Jim Cuddy is kicking off a new concert series called #CanadaPerforms Thursday afternoon, as part of a partnership between the National Arts Centre and Facebook Canada to support performers trying to keep their shows going amid the coronavirus outbreak.
With concert and performance venues across the country shut down in an attempt to slow the spread of the novel coronavirus, the NAC and Facebook have launched a $100,000 fund as short-term relief to support artists who are livestreaming their performances online.
Cuddy will deliver the first #CanadaPerforms show from a studio on Thursday at 2 p.m. ET, alongside Blue Rodeo bandmate Colin Cripps, as well as his sons Devin Cuddy and Sam Polley. It will be streamed from the NAC’s Facebook page.
Others slated to perform in the coming days include Serena Ryder, William Prince, Irish Mythen, Erin Costelo and Whitehorse.
Further artists will be announced as they are confirmed.
“Canadians are at home, fighting isolation and loneliness. We hope #CanadaPerforms will amplify a movement already started with more and more artists turning to online platforms to find audiences, and provide those artists some much needed financial support until they can get up again on stage in front of a live audience,” Heather Gibson, NAC executive producer of variety & popular music, said in a statement.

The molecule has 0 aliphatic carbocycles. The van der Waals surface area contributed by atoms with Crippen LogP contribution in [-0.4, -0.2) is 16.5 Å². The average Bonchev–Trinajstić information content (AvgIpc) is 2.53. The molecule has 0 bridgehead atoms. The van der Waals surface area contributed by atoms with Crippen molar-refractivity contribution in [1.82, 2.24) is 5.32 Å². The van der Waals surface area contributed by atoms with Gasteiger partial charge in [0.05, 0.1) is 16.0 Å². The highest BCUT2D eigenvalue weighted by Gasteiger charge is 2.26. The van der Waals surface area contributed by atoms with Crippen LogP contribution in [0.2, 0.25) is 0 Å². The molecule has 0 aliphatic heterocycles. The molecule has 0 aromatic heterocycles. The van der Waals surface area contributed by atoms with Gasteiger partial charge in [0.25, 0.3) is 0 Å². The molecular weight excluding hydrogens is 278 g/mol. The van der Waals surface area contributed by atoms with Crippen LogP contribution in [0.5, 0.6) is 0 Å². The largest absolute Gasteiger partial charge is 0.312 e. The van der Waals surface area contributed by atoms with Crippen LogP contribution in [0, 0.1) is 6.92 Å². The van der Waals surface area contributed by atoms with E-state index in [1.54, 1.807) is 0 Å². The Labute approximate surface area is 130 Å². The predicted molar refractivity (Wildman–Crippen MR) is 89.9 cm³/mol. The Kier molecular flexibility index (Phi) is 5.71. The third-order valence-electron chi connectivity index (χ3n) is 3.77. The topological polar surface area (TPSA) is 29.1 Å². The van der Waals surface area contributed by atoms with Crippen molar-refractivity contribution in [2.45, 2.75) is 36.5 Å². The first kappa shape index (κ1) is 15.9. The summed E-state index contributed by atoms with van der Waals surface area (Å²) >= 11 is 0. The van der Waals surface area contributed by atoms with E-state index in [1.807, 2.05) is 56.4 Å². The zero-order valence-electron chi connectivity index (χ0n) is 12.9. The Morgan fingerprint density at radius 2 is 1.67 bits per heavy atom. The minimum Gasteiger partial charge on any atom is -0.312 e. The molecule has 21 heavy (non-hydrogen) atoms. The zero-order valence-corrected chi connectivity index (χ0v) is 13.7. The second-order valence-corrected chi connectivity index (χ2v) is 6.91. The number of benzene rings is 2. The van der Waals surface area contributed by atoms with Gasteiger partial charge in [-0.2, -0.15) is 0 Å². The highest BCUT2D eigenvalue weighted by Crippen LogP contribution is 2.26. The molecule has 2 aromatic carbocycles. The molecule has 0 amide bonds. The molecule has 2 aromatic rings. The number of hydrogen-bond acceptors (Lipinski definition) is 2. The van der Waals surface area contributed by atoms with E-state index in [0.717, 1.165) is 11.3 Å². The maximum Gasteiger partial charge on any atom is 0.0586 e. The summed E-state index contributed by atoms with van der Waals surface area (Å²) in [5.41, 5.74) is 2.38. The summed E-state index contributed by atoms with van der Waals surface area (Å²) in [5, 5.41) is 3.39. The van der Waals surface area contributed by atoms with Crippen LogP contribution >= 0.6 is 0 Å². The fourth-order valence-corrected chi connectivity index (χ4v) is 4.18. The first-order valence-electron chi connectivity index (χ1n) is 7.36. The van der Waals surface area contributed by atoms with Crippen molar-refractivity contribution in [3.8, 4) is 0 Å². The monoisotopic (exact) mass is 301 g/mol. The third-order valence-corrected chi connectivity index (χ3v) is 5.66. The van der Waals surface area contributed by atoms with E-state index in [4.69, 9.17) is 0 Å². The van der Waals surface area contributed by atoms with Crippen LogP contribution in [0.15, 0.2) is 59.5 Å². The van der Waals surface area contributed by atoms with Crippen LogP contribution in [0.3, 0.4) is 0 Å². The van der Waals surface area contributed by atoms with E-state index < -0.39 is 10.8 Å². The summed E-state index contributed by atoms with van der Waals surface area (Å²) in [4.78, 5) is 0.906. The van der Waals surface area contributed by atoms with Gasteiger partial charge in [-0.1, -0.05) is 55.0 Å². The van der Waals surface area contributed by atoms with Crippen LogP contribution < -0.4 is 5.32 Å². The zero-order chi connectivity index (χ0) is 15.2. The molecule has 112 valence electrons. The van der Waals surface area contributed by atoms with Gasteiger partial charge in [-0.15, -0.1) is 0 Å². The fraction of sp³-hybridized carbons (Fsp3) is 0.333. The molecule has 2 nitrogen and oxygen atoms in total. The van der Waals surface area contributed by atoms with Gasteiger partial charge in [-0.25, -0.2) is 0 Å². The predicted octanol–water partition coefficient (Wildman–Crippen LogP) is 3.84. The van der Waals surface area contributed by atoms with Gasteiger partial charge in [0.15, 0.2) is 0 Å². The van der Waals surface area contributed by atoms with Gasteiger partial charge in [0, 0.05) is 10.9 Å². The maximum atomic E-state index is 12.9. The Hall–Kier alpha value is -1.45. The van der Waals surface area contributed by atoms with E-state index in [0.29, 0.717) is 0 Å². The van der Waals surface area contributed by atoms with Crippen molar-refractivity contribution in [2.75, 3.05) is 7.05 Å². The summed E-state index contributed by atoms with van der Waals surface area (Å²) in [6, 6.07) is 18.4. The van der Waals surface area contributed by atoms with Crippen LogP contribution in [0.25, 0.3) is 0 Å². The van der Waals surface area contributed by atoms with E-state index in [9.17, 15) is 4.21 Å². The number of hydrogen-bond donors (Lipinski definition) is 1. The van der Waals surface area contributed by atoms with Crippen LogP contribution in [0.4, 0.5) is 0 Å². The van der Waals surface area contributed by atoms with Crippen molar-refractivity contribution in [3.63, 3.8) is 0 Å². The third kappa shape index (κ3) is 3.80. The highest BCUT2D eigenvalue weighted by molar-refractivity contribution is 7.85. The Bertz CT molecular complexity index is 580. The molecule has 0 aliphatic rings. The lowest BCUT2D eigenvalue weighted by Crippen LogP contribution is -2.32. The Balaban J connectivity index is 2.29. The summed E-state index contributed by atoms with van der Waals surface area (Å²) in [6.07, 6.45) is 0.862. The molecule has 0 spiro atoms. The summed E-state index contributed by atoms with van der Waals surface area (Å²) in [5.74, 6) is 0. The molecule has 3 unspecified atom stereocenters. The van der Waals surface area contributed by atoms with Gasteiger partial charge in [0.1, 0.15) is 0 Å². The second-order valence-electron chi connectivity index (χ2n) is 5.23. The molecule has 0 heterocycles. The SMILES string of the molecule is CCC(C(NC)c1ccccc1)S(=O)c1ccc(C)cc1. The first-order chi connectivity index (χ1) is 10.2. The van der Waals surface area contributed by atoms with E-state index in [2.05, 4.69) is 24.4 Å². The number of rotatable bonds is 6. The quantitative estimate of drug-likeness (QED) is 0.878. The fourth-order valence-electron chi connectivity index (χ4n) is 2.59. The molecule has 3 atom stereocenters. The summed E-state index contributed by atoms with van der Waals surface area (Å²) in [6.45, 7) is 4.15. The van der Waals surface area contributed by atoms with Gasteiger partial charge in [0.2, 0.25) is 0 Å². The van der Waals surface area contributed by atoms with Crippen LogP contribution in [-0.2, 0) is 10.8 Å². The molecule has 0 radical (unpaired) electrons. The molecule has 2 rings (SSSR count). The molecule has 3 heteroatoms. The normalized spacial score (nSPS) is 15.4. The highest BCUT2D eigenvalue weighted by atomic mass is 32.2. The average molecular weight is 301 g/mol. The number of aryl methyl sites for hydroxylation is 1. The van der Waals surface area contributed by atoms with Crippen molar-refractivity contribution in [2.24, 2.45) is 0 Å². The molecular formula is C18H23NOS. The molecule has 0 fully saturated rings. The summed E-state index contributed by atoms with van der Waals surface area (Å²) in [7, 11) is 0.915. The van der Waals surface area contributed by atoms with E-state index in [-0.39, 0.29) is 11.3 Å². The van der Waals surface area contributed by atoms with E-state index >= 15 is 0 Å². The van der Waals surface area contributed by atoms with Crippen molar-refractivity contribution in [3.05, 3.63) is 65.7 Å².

Canadian performing artists (including musicians, comedians, dancers, singers, theatre artists and ensembles of less than 10 people) can apply by email to the NAC at [email protected]. Performers are asked to send their names, a description of a 45- to 60-minute livestream performance they will give, their chosen date between Thursday and March 31, 2020, and what streaming platform they will use.
Performers will receive a $1,000 grant, with NAC staffers and industry leaders to select the fund recipients. Some artists will also have their performances shared by the NAC through its Facebook page as part of #CanadaPerforms.
“We recognize the challenges that come with distancing and isolation. Music, dance and theatre have an enduring power to comfort, to inspire, to lift our spirits. Equally, performers thrive on their relationship with audiences,” said NAC president Christopher Deacon.
“In this challenging time, artist and audience, indeed all of us, need each other more than ever.”